The Art of Coaching

Throughout the 2010-11 Lakers season, Phil Jackson has maintained that this will be his last campaign, and his players are trying to send him out with a would-be ridiculous fourth three-peat, picking up their play to win 10-of-11 games out of the All-Star break.

On the other side of the Atlantic, some of Jackson’s core coaching principles are being carried out by a soccer (er, futebol), coach named José Mourinho.

The 48-year old Portugese skipper, currently of Spain’s Real Madrid, has led three different club soccer teams from the top leagues in Portugal (F.C. Porto), Italy (Inter Milan) and England (Chelsea) to 14 major titles, including soccer’s version of the world club championship, the Champions League, twice.

Sports Illustrated’s Grant Wahl recently profiled Mourinho (“What’s So Special about José Mourinho) for the magazine, where we learned of the connection to Jackson.

As Mourinho has risen to the summit, he has expanded his horizons, analyzing the management styles at Microsoft and Apple, reading Colin Powell’s autobiography and Phil Jackson’s books, studying John Wooden’s Pyramid of Success.

We had a chance to ask Jackson if he was familiar with Mourinho (yes), relayed Wahl’s quote about having his books read by one of the world’s best in a different sport and asked Jackson if he could see certain parallels between coaching the two sports.

“It’s a compliment, I’ll take it as such,” Jackson replied. “I think soccer is a game that’s very much like basketball in the fact that you’re almost running triangles. It’s a bigger group of guys, but it’s similar to what we’re doing in many ways because it’s about chemistry, it’s a flow game like basketball.”

Jackson pointed out that while the Lakers will score roughly 50 field goals per game, and Real Madrid two or three goals, other similarities exist, both technically and philosophically.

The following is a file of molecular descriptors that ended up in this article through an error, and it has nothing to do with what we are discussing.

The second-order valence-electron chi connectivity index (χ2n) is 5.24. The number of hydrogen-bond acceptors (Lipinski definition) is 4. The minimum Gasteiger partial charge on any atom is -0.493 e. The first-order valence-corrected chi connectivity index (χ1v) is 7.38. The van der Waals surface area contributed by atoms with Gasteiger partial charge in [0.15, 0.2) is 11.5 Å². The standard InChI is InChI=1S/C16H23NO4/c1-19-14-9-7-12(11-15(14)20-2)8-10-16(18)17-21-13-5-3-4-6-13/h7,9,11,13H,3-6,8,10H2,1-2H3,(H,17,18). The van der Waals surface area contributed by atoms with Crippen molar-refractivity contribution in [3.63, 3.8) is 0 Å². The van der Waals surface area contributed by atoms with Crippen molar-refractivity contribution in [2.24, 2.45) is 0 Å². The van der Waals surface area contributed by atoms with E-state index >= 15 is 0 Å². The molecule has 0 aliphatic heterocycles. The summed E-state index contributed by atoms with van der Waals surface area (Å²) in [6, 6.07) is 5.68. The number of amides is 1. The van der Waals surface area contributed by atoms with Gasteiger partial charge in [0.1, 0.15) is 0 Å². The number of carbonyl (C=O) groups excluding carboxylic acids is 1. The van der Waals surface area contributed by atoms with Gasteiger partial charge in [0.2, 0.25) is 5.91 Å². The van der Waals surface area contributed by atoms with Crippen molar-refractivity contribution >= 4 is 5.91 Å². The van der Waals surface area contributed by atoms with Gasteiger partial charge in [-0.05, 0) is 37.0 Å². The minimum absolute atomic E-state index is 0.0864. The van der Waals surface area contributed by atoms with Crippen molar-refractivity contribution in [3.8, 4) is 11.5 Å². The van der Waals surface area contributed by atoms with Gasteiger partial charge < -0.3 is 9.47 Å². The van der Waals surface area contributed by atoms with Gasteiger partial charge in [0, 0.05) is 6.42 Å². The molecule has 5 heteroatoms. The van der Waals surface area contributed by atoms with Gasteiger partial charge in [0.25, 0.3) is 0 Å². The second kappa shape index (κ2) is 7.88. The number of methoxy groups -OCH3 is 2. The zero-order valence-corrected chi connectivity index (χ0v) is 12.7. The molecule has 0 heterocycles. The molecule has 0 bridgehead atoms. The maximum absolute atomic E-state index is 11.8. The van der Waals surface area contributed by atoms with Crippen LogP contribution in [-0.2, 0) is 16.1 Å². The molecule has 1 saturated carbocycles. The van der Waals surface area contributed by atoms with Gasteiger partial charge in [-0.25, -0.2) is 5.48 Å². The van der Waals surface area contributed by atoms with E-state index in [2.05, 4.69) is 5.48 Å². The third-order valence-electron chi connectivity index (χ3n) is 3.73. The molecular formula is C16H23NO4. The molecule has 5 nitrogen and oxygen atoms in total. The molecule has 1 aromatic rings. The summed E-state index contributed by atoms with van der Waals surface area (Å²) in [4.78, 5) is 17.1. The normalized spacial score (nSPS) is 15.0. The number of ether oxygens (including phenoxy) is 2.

“The aspect of getting good shots and opportunities, setting it up and deploying the defense while committing to an extra pass or two (is similar),” he said. “To get guys to really commit to their teammates and what the purpose is of what you’re doing out there is where the similarity is.”

The latter being a central tenet of the greatest coaching career in NBA history.

“The thing that separates Phil is that he teaches his teams how to problem solve,” said Lakers star Kobe Bryant over the summer. “That’s the big thing, so we can make adjustments on the fly ourselves. As a result, you see him sitting back and we’re doing most of the talking, that’s because he’s taught us to be able to figure things out on our own.”

Jackson mentioned the word “flow” while describing soccer, recognizing that the coach can do little compared to many sports once the game begins. It makes creating a system that players buy into all the more important, as well as the aspect of motivation where Wahl says Mourinho excels.

Ask people what makes Mourinho unique, and one common response is this: His players almost universally adore him. Didier Drogba, the prolific Chelsea striker, says he felt “like an orphan” after Mourinho departed West London in 2007. “He’s a great man,” Drogba says. “You can see how close players are with him. He has a way of getting into players’ minds as a manager—and as a man, the kind of man who’s ready to give you all his confidence and trust because he expects that you’ll give it back.

“Getting into players’ minds as a manager” and inspiring “confidence and trust” are things we’ve long heard from Jackson’s players.

“He has a great knack for bringing guys together,” said Bryant. “He’s not a rah-rah coach. I think (certain coaches) lose attention because they’re always trying to pump guys up. He focuses on execution, the triangle offense, and a consistent message every single day.”

Lakers backup point guard Steve Blake has played 68 games under Jackson, and said he’s been fully on board from the onset.

“It’s been awesome,” he revealed. “We can win a great game or lose a bad game and still, it’s just, ‘Let’s just come in the next day.’ Most coaches will yell or scream after the game, or jump up and down after a big win…

“I just appreciate how consistent he is, how he continues to make us better at both ends of the floor. A lot of teaching, a lot of watching film and correcting ourselves. I really enjoy the consistency and the knowledge he brings every day.”

“Our personality of our team is made up of his thought process, his philosophies,” concluded Bryant.

Perhaps Jackson will flip on the TV after Lakers practice on Wednesday and see how Mourinho has imparted his philosophy when Real Madrid takes on Lyon of France in the Round of 16 of the Champions League.